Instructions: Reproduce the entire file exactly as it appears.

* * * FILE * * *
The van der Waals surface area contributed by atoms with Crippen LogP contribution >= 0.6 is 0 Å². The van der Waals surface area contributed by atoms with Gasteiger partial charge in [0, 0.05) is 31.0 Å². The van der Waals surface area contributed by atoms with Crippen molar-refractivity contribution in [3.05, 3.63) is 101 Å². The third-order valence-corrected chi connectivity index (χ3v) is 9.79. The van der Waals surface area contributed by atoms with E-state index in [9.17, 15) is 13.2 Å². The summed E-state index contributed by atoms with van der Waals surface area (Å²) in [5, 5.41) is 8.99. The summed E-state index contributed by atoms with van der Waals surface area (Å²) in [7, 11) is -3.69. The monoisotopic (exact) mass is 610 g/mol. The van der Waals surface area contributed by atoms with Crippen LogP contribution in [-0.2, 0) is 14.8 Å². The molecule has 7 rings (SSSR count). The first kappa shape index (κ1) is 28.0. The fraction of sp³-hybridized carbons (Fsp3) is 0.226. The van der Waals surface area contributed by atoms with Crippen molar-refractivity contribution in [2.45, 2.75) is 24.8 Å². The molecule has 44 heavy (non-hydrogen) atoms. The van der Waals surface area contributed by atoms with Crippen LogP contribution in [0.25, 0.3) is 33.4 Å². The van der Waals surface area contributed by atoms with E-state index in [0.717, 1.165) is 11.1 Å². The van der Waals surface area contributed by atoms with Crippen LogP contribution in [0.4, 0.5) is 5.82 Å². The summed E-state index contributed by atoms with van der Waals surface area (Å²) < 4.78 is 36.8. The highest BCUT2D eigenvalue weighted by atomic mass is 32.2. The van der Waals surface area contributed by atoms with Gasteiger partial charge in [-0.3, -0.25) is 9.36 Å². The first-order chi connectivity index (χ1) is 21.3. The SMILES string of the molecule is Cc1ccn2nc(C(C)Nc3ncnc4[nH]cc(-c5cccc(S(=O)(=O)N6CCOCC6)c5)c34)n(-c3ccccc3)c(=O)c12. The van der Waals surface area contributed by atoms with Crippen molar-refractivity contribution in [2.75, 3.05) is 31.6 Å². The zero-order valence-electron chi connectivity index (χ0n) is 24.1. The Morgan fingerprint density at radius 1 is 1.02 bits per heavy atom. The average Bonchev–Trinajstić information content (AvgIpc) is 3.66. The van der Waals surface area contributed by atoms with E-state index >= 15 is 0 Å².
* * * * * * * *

The van der Waals surface area contributed by atoms with Crippen LogP contribution >= 0.6 is 0 Å². The van der Waals surface area contributed by atoms with Gasteiger partial charge in [0, 0.05) is 31.0 Å². The van der Waals surface area contributed by atoms with Crippen molar-refractivity contribution in [3.05, 3.63) is 101 Å². The third-order valence-corrected chi connectivity index (χ3v) is 9.79. The van der Waals surface area contributed by atoms with E-state index in [9.17, 15) is 13.2 Å². The summed E-state index contributed by atoms with van der Waals surface area (Å²) in [5, 5.41) is 8.99. The summed E-state index contributed by atoms with van der Waals surface area (Å²) in [7, 11) is -3.69. The monoisotopic (exact) mass is 610 g/mol. The van der Waals surface area contributed by atoms with Crippen LogP contribution in [-0.2, 0) is 14.8 Å². The molecule has 7 rings (SSSR count). The first kappa shape index (κ1) is 28.0. The fraction of sp³-hybridized carbons (Fsp3) is 0.226. The van der Waals surface area contributed by atoms with Crippen molar-refractivity contribution in [2.45, 2.75) is 24.8 Å². The molecule has 44 heavy (non-hydrogen) atoms. The van der Waals surface area contributed by atoms with Crippen LogP contribution in [0.25, 0.3) is 33.4 Å². The van der Waals surface area contributed by atoms with E-state index in [0.717, 1.165) is 11.1 Å². The van der Waals surface area contributed by atoms with Crippen LogP contribution in [0.4, 0.5) is 5.82 Å². The summed E-state index contributed by atoms with van der Waals surface area (Å²) < 4.78 is 36.8. The highest BCUT2D eigenvalue weighted by atomic mass is 32.2. The van der Waals surface area contributed by atoms with Gasteiger partial charge in [-0.3, -0.25) is 9.36 Å². The first-order chi connectivity index (χ1) is 21.3. The SMILES string of the molecule is Cc1ccn2nc(C(C)Nc3ncnc4[nH]cc(-c5cccc(S(=O)(=O)N6CCOCC6)c5)c34)n(-c3ccccc3)c(=O)c12. The van der Waals surface area contributed by atoms with Crippen molar-refractivity contribution in [2.75, 3.05) is 31.6 Å². The zero-order valence-electron chi connectivity index (χ0n) is 24.1. The Morgan fingerprint density at radius 1 is 1.02 bits per heavy atom. The average Bonchev–Trinajstić information content (AvgIpc) is 3.66. The van der Waals surface area contributed by atoms with E-state index >= 15 is 0 Å².